As is customary, yesterday's Spring Book Festival at Brewed Awakening in Danville, VA, opened in the great outdoors, with a quite a few authors in attendance, but by the end of the first hour, gathering clouds had begun to ooze a pervasive mist, which eventually turned to rain, and in the interest of preserving our wares, most of us moved quickly inside. Fortunately, the shop, which is half café, half bookstore, is large enough that it accommodated both authors and customers without undue discomfort. The weather definitely had a negative impact on attendance and sales, but at the end of the day, it still proved profitable, and both Kimberly and I quite enjoyed the event. Brewed Awakenings, owned by John and Bonnie Helms-Hale of Martinsville, VA, occupies the lower floor of one of the historic buildings in Danville's newly renovated warehouse district and, in addition to a respectable stock of literature, offers a wide variety of coffee, tea, sandwiches, and other deli items.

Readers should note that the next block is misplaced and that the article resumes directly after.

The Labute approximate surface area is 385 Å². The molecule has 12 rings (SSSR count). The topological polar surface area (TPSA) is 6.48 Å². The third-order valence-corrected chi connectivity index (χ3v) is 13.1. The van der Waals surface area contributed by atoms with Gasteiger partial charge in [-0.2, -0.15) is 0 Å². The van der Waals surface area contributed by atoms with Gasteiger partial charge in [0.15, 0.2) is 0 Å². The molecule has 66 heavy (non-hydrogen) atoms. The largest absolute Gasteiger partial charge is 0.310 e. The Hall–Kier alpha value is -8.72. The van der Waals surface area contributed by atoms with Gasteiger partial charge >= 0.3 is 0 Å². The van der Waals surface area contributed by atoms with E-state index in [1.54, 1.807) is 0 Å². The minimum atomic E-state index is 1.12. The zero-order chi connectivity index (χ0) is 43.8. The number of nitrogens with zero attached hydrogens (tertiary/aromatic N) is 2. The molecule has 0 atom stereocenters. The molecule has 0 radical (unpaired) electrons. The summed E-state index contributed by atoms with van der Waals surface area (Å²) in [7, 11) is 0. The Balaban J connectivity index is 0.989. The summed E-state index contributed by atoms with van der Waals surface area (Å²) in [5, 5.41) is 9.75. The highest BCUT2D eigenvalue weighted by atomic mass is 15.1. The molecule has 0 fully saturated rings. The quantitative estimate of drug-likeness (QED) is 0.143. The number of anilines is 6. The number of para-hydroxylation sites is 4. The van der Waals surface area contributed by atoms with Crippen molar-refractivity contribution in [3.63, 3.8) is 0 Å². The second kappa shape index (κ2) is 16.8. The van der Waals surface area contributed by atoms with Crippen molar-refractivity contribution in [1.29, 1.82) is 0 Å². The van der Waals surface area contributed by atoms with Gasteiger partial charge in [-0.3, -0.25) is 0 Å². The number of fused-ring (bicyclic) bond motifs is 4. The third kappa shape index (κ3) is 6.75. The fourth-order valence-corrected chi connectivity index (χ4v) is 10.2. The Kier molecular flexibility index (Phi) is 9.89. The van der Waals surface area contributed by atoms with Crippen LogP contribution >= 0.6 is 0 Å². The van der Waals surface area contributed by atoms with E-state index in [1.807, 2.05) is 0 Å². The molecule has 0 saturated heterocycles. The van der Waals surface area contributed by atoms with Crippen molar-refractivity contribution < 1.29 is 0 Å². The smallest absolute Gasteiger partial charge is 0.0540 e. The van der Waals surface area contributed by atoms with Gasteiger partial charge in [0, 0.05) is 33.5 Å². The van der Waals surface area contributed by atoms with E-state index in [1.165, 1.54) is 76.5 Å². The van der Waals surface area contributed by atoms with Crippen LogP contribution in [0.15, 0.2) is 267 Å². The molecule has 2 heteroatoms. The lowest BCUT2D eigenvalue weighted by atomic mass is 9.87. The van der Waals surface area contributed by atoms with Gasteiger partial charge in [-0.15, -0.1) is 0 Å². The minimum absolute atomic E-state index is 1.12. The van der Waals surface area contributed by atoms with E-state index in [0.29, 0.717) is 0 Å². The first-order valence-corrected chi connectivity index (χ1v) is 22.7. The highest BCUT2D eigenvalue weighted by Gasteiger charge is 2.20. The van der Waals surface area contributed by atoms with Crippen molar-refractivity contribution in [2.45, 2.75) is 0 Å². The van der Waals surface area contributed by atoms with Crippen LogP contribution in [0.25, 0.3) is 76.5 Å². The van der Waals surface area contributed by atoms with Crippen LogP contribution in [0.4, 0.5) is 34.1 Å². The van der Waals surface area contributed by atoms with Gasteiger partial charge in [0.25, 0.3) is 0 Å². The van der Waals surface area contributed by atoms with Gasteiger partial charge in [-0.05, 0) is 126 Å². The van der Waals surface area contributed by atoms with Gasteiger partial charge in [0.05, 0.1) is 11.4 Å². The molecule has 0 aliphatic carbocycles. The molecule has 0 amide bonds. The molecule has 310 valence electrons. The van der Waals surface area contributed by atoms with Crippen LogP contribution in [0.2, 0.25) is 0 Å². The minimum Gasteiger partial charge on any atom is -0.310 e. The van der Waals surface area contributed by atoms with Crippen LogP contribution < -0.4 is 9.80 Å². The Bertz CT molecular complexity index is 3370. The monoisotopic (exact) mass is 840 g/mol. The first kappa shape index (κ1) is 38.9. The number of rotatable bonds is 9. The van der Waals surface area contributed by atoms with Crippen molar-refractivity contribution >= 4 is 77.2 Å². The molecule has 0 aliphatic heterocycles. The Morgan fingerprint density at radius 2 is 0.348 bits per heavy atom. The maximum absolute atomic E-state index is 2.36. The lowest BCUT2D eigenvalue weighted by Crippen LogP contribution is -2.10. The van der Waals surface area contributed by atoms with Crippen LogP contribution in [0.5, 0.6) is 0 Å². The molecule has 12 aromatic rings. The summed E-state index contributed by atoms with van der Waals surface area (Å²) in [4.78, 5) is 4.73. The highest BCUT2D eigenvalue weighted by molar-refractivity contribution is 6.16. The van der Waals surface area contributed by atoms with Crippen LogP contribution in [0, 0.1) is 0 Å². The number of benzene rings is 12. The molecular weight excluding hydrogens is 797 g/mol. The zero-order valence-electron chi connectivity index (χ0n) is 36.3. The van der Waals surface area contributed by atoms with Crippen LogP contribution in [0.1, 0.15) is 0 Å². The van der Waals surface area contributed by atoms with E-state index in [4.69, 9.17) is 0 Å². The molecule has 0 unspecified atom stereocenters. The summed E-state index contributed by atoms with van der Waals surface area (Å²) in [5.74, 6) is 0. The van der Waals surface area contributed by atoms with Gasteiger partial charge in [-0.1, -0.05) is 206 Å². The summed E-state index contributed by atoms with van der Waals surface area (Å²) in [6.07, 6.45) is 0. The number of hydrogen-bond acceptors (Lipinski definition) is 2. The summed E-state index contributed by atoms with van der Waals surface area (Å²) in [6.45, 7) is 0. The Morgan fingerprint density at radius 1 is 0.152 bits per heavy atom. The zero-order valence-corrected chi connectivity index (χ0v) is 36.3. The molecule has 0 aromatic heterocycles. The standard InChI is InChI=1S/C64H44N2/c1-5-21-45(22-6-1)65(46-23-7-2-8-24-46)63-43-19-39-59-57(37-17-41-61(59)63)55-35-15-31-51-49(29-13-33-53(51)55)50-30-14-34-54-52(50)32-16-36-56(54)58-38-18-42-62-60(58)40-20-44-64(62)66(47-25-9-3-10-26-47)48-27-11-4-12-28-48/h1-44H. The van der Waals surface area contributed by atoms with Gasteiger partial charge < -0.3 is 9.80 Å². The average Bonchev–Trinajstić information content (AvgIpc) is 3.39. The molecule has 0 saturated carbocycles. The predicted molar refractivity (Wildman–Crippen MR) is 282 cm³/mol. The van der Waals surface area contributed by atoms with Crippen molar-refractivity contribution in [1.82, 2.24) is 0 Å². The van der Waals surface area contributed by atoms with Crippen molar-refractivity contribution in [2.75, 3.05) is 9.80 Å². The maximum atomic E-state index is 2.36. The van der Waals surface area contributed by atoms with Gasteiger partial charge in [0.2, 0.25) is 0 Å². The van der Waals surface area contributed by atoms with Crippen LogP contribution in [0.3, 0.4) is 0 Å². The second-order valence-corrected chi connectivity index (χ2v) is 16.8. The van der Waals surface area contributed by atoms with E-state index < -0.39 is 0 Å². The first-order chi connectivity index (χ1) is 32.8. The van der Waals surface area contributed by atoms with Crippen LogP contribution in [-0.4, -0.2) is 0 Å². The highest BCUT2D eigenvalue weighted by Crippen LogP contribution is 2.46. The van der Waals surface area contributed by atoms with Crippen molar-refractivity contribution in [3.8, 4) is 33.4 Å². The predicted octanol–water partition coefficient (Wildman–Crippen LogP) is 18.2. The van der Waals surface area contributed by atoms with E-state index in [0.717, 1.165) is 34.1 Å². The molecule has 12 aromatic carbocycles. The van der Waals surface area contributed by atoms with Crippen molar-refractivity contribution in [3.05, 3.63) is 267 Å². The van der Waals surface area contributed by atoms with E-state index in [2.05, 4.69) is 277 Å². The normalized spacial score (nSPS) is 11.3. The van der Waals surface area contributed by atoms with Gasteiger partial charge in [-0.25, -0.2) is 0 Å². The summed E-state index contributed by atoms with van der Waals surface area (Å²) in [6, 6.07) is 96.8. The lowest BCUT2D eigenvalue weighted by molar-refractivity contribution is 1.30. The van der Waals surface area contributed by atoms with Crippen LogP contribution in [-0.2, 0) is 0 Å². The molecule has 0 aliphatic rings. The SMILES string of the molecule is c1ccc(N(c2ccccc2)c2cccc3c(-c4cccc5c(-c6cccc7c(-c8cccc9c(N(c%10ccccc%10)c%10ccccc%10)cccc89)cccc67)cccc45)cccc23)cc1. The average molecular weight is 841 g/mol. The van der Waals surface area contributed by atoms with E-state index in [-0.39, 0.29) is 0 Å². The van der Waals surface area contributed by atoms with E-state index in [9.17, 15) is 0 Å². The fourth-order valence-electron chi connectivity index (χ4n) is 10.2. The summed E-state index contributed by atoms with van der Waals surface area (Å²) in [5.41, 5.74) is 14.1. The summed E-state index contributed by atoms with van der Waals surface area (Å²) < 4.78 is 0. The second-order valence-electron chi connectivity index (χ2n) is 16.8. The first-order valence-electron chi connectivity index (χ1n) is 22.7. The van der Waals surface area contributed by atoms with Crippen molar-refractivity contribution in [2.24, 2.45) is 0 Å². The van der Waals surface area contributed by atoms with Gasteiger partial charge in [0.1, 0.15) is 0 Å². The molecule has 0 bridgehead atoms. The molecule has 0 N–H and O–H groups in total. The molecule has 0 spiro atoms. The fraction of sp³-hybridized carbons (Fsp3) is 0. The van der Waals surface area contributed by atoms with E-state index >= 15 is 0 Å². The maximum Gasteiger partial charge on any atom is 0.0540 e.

Ms. B. and I had gone to Martinsville on Friday, where we spent a pleasant evening at Mum's in the company of some decent wine. It turned out to be a beautiful night for sitting under the stars on the back deck, with tiki torches burning. I might mention that Martinsville is known for its population of sizable arthropods, and we met a couple of them this weekened — a great big june bug, which dropped in unannounced for a personal wine tasting (fortunately, Kimberly's glass, not mine), and a dragonfly of prehistoric proportions that we discovered hanging on her bedroom window. And after the book festival yesterday, we decided to check out 2 Witches Winery and Brewing Company in Danville, where we each enjoyed a glass of Cabernet Franc on their expansive covered porch, sheltered from the rain. Currently, 2 Witches offers only a handful of wines, mostly still young, but a large selection of craft beers, which we didn't try on this visit, but which I imagine I could be convinced at something less than gunpoint to sample on a future trip.